#582 – Use the as Operator to Unbox to a Nullable Type

You can box regular value types or their equivalent nullable types (e.g. int and int?) and the boxed values will either be null or be of the underlying value type.

You can unbox these values to a nullable type, or use the as operator to do the unboxing.  The example below shows the result of unboxing several different values to a nullable int (int?) using the as operator.

int? i1 = null;   // Nullable<int> w/no value
int? i2 = 42;     // Nullable<int> with a value
int i3 = 12;      // Plain old int

// Boxing nullable types
object o1 = i1;
object o2 = i2;
object o3 = i3;
object o4 = new Dog("I'm not an int", 12);

// Unboxing to nullable types
int? ia1 = o1 as int?;    // null
int? ia2 = o2 as int?;    // 42
int? ia3 = o3 as int?;    // 12
int? ia4 = o4 as int?;    // null

bool bHasVal = ia1.HasValue;  // false
bHasVal = ia2.HasValue;       // true
bHasVal = ia3.HasValue;       // true
bHasVal = ia4.HasValue;       // false

#580 – as Operator Can Generate Compile-Time Errors

The as operator can perform reference conversions between types in a type hierarchy, returning null if the conversion is not possible.  But there are some cases when the compiler knows that no conversion is possible between the specified types, so it will generate an error at compile time.

Dog d = new Dog("Lassie", 12);

// Can't convert a Dog to a Cow--compile-time error
Cow c = d as Cow;

#579 – Typical Pattern for Using as Operator

When you use the as operator to attempt to convert an expression to a particular type, you typically follow the pattern shown below.

In most cases, you have a variable of a base class that stores some object and you use the as operator to determine if it stores an object of a particular derived type.  In the example below, Terrier is a class that inherits from Dog.

            // Dog variable referring to object of type Terrier
            Dog d = new Terrier("Jack", 17, "Crabby");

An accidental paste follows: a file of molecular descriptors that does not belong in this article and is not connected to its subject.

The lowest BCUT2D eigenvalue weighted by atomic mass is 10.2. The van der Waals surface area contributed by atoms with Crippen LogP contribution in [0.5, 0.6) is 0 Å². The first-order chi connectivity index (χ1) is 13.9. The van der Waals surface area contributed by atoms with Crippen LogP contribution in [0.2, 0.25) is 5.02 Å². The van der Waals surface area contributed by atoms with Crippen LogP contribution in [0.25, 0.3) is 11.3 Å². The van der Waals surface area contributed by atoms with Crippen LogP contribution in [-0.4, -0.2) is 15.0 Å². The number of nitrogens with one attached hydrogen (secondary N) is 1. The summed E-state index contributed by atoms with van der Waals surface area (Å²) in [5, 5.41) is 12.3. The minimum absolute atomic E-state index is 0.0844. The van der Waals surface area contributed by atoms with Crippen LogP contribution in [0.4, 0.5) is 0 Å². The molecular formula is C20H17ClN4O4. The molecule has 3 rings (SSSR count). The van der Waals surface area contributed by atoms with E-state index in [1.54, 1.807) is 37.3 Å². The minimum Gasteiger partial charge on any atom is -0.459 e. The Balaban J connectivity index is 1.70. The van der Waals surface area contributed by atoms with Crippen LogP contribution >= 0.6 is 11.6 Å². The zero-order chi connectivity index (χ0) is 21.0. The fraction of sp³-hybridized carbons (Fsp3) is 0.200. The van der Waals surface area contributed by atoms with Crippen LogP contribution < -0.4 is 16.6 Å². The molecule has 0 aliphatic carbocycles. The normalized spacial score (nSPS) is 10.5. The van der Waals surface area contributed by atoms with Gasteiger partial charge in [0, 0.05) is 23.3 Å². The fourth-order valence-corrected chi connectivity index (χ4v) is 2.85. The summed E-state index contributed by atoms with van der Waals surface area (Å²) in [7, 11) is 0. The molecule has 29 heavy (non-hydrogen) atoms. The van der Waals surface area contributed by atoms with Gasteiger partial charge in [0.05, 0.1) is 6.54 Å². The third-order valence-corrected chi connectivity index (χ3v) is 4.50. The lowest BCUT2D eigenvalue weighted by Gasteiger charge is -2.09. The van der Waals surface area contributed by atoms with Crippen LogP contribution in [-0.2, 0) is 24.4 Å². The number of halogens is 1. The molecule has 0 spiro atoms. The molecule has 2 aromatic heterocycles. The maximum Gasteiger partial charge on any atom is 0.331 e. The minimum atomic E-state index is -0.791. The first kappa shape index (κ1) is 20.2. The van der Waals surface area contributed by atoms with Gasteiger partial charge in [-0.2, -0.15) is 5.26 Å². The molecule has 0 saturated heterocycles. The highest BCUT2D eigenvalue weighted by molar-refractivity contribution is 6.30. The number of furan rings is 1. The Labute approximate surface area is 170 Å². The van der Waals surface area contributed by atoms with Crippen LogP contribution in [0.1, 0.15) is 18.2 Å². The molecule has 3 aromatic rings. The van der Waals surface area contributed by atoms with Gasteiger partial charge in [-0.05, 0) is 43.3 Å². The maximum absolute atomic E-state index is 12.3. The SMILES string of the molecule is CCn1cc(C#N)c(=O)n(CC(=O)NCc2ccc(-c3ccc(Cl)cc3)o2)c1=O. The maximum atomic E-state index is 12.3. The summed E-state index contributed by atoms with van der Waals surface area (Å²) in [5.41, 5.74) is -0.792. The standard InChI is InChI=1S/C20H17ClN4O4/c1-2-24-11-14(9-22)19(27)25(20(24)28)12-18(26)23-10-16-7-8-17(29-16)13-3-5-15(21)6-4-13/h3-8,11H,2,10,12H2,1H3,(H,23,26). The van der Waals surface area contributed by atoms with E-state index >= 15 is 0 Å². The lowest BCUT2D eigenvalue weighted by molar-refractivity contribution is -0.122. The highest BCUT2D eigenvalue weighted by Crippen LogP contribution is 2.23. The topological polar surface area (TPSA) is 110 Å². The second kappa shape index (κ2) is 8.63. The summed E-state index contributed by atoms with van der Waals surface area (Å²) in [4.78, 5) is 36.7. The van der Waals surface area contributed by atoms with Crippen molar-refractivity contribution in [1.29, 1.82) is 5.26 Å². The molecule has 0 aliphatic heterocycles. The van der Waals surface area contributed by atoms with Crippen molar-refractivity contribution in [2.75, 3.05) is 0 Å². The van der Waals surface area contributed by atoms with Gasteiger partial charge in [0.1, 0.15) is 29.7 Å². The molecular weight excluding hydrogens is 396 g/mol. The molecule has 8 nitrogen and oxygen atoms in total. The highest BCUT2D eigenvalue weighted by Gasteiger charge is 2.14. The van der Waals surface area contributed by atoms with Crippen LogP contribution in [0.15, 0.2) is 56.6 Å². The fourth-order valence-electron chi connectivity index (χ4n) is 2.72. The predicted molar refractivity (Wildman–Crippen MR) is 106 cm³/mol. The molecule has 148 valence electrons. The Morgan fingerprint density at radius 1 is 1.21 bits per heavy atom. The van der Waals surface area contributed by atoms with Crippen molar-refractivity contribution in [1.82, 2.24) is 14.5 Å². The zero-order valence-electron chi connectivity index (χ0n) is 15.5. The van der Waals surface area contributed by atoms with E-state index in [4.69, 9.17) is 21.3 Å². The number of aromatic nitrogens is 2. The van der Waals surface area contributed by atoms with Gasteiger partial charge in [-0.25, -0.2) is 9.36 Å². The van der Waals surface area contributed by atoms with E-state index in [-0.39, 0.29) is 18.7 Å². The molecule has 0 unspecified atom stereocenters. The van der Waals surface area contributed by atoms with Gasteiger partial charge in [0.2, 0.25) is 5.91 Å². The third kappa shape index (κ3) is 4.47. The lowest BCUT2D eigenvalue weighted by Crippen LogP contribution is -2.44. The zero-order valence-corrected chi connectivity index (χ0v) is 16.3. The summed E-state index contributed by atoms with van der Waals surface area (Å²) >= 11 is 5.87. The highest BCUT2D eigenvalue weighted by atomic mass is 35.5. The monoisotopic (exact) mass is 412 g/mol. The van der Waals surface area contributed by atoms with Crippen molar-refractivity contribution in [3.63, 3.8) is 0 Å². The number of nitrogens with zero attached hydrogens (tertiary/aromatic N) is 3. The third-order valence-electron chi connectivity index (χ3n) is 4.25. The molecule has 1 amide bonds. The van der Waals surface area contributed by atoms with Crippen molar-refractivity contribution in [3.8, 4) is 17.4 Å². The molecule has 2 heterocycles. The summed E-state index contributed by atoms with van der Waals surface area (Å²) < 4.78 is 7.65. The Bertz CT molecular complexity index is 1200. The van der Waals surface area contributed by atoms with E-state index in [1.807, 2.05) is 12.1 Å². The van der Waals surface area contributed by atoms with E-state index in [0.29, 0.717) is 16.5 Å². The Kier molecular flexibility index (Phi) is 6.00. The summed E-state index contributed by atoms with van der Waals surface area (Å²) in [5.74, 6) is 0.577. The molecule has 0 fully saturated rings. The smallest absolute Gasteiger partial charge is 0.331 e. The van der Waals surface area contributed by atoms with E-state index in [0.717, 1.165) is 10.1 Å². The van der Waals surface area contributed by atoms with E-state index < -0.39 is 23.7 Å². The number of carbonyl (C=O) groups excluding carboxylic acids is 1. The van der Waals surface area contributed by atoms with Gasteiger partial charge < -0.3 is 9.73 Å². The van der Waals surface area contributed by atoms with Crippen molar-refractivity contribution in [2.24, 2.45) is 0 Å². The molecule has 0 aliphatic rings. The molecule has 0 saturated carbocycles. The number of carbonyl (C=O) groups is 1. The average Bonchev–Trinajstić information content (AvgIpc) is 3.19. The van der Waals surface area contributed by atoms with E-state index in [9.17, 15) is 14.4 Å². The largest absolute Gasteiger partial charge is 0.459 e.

// Elsewhere in our code, we have variable
            // of type Dog and want to see if it refers to a
            // Terrier.
            Terrier t = d as Terrier;
            if (t != null)

You can do the same thing with the is operator, though it is a little less efficient, because it actually does the type conversion twice.

            // A bit less efficient
            if (d is Terrier)

#578 – Using the as Operator to Do Type Conversions

The as operator attempts to convert an expression to a specified type, returning the value of null if the conversion fails.  It behaves similarly to doing the conversion using a cast, but does not throw an exception if the cast fails.

// (Terrier is a sub-class of Dog)

Dog d = new Dog("Fido", 5);
Terrier t = new Terrier("Jack", 17, "Crabby");
Dog d2 = t;

Dog dTest = d as Dog;   // ok
dTest = d as Terrier;   // null

dTest = t as Dog;       // ok
Terrier tTest = t as Terrier;   // ok

dTest = d2 as Dog;      // ok
tTest = d2 as Terrier;  // ok

Object oTest = d as object;    // ok

#447 – Use as Operator to Get At an Object’s Interfaces

If a class implements an interface, you can assign a variable whose type is that class directly to a variable of the interface’s type.

            Cow bossie = new Cow("Bossie", 12);

            IMoo viaMoo = bossie;

However, there might be times when you have a variable of a more general type and the variable may or may not implement a particular interface. In these cases, you could use a dynamic cast to cast the object variable to the interface type.

            object objSomething = bossie;

            // Can't assign directly; need cast
            IMoo viaMoo = (IMoo)objSomething;

The only problem is that this cast will fail, throwing an InvalidCastException, if the object does not implement IMoo.  Instead, you can use the as operator, which essentially does the cast, but just returns null if the cast fails.

            IMoo viaMoo = objSomething as IMoo;
            if (viaMoo != null)